Adrian Jones | British, 1845 - 1938
Adrian Jones was a British sculptor and painter who specialised in the depiction of animals, in particular horses. Born in Ludlow, Shropshire, he studied at the Royal Veterinary College, London and in 1866 he qualified as a veterinary surgeon. The following year he enlisted in the Army as a veterinary officer in the Royal Horse Artillery with whom he served between 1867 and 1890. After an illustrious military career, travelling extensively and serving overseas, Jones retired in 1891 with the rank of captain. By this time, he was already active as an artist, having exhibited at the Royal Academy as early as 1884. In 1891 he married and moved to 147 Church Street, Chelsea where he built an art studio in the garden.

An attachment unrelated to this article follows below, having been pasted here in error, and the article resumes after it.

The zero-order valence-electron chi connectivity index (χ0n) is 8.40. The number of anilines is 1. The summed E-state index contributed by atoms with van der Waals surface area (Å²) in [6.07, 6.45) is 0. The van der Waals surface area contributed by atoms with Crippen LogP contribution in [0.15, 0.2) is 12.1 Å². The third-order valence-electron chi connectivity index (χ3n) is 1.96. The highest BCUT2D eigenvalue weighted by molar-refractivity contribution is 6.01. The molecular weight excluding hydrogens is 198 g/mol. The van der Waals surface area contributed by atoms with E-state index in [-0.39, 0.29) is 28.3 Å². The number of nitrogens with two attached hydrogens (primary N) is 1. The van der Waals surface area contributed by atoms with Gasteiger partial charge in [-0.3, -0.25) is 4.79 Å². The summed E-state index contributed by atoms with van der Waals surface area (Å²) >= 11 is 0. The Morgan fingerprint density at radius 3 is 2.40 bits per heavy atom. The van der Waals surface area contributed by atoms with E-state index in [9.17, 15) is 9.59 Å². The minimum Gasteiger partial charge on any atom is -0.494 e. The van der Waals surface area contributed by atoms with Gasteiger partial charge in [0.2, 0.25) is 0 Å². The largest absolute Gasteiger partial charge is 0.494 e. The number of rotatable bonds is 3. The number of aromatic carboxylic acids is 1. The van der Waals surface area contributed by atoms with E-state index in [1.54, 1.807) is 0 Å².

In 1888 Jones received his first formal commission, to sculpt the outstanding racehorse Ormonde, a triple crown winner, from the Duke of Westminster. He sculpted the horse with Fred Archer up. The quality and success of this first commission ensured that he attracted the patronage of other horse owners and he became nationally renowned as an equestrian sculptor of some of the Turf’s greatest racehorses. His training as a veterinary surgeon gave him a deep knowledge of equine anatomy which he used in his work with great success.
Throughout the course of his artistic career Adrian Jones undertook many public monumental commissions, most notable of which is perhaps ‘Peace descending on the Quadriga of War’, on top of the Wellington Arch at Hyde Park Corner in London.